I actually started running up to the Copenhagen Marathon on New Year’s Eve by running the Sylvester Cross. I realise, from the commemorative tiles that I have been awarded, that I have now run this 5 years in a row. Its a mix of sand dunes and wooded area. The recreation run consists of up to 3 rounds totalling some 9 km. There is the option to “finish” after each round. Every year it feels as if the race organisors have piled on more sand. This year was no exception. It was very very busy. In the first round we even had to walk by a rather narrow bit of forest. Putting the shuffling to one side – it was a rather special race. It was the first that I experienced on a Saturday and it was packed with dad’s running with sons and daughters.
The positive thing was that by the third round most people had opted to stop in the earlier rounds so I pretty much had the field to myself! The end of the second round was the toughest. It ends and the third round begins in the deep sand. The temptation to bail out after the second round is very tempting. Once through the sand then the wooded part was already very familiar. A nice temprature, although by this time I was down to my T-shirt (in December!!!) and easy under foot. The “stewards” were looking to pack up the course as I completed my final round and we exchanged pleasantries. These are great people that make it happen every year.
Selecting the Copenhagen Marathon
It was not until the next day, New Year’s Day, that I actually made my marathon selection. My husband, Joost, was the stimulator. 2016 for me was marathon free and he had also detected that I needed a goal to kick up my enthusiasm. I grabbed Stans van der Poel’s “Ik, hardloper” (I, the runner) and found her scheme for 19 weeeks training for the marathon. I counted forward – mid May was the earliest. It then boiled to which weekend we were not already booked and a little weighting to which city we have yet to visit and, hey presto! Copenhagen. Oh yes, it helped that it is described as a flat marathon 😉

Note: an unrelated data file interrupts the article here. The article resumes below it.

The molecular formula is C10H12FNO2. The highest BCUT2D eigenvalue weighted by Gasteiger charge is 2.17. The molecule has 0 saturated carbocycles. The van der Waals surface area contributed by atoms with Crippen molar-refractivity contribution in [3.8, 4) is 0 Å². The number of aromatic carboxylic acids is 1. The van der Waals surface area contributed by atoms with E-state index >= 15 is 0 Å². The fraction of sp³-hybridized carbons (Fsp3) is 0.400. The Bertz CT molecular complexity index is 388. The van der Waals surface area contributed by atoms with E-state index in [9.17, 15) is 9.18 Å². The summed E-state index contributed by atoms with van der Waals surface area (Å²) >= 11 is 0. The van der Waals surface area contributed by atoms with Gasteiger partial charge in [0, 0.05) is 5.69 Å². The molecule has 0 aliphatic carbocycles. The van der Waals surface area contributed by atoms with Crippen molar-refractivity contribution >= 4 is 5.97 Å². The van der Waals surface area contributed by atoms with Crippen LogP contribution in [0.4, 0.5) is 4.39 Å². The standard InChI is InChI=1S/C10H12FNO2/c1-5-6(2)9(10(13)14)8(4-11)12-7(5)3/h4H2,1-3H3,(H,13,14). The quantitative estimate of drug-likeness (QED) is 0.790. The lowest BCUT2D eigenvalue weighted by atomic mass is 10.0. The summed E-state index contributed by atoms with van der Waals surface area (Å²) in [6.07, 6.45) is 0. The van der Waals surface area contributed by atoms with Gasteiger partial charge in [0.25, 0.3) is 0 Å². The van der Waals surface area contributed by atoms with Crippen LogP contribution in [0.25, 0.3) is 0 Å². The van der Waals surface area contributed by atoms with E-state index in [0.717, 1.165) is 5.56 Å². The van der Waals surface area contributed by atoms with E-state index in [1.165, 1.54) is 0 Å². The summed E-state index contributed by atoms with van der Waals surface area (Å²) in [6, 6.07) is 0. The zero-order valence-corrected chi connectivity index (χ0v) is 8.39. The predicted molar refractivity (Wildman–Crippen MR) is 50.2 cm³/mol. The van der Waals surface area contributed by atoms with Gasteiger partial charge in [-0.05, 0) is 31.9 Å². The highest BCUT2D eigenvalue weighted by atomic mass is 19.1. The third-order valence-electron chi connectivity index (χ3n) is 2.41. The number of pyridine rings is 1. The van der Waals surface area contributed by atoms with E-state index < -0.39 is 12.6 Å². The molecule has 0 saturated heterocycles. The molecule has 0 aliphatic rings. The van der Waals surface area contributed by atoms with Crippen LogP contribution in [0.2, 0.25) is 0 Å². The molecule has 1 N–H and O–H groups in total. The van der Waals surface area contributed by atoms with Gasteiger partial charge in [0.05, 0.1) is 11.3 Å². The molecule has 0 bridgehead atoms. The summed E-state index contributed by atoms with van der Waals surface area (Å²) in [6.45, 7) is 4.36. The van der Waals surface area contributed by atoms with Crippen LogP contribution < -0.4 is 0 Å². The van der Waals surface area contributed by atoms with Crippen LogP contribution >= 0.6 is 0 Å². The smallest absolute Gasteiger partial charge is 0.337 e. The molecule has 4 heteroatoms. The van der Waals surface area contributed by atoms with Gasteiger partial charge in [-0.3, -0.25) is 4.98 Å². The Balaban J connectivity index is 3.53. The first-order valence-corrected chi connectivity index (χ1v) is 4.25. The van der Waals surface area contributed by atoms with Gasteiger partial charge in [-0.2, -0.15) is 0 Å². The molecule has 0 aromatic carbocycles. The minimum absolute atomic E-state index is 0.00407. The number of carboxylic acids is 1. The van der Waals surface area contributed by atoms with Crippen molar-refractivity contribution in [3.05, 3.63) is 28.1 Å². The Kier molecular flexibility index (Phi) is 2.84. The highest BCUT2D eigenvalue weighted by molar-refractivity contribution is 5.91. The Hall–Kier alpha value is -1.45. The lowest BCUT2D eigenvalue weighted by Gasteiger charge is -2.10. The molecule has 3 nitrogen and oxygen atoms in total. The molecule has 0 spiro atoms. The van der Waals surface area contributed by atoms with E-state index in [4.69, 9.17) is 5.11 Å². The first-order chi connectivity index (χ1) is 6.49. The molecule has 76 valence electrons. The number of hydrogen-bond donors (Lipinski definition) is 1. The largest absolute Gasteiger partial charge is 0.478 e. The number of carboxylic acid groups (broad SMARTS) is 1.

A Little Help
Stan’s philosophy is not running a lot but running cleverly. The maximum individual training is 14 klms. When I tell people this they 1. do not believe me and 2. think that they too can run a marathon. This will be my 8th marathon and I ran with this scheme in Dublin and it really worked! And yes the statement is also true!
I began enthousiastically with 8 km, which turned out to be just over 9 km. The Bergse Runners held their first run of the year. I joined and ran with the “hard core” from Group 1. This was a real “wake up” call as we ran just over 10 km (training target 5km – whoops) and I realised how much work there was to do. Running with no goal sometimes 3 or 4 times and sometimes less, has left its toll. The additional trainings in the first week were 3 and 5 kms, respectively. I am also practicing the special breathing that Stans advocates – this includes: two minutes of breathing in through your nose, beathing out through your nose and pause after the breathing out. Make sure that you breath out longer than you breath in. The result is a reduction in your heart rate.
Change of Diet
In addition to the scheme and breathing, I am have also changed my diet. This time of the year is always a challenge, even with the “new year” start there are so many New Year reception that its tricky to stick to a new way of eating. That said I am quite pleased with how its going. I am eating many more vegetables, sprouting things and even purchased some wheat grass and apple cider vinegar (the latter for better digestion in the stomach – balancing of pH). The wheat grass is really disgusting and I cannot say that I am getting used to it but it is going down more easily. The first direct result is that I am going to the loo more frequently so at least I know that its having an effect! I will keep you posted!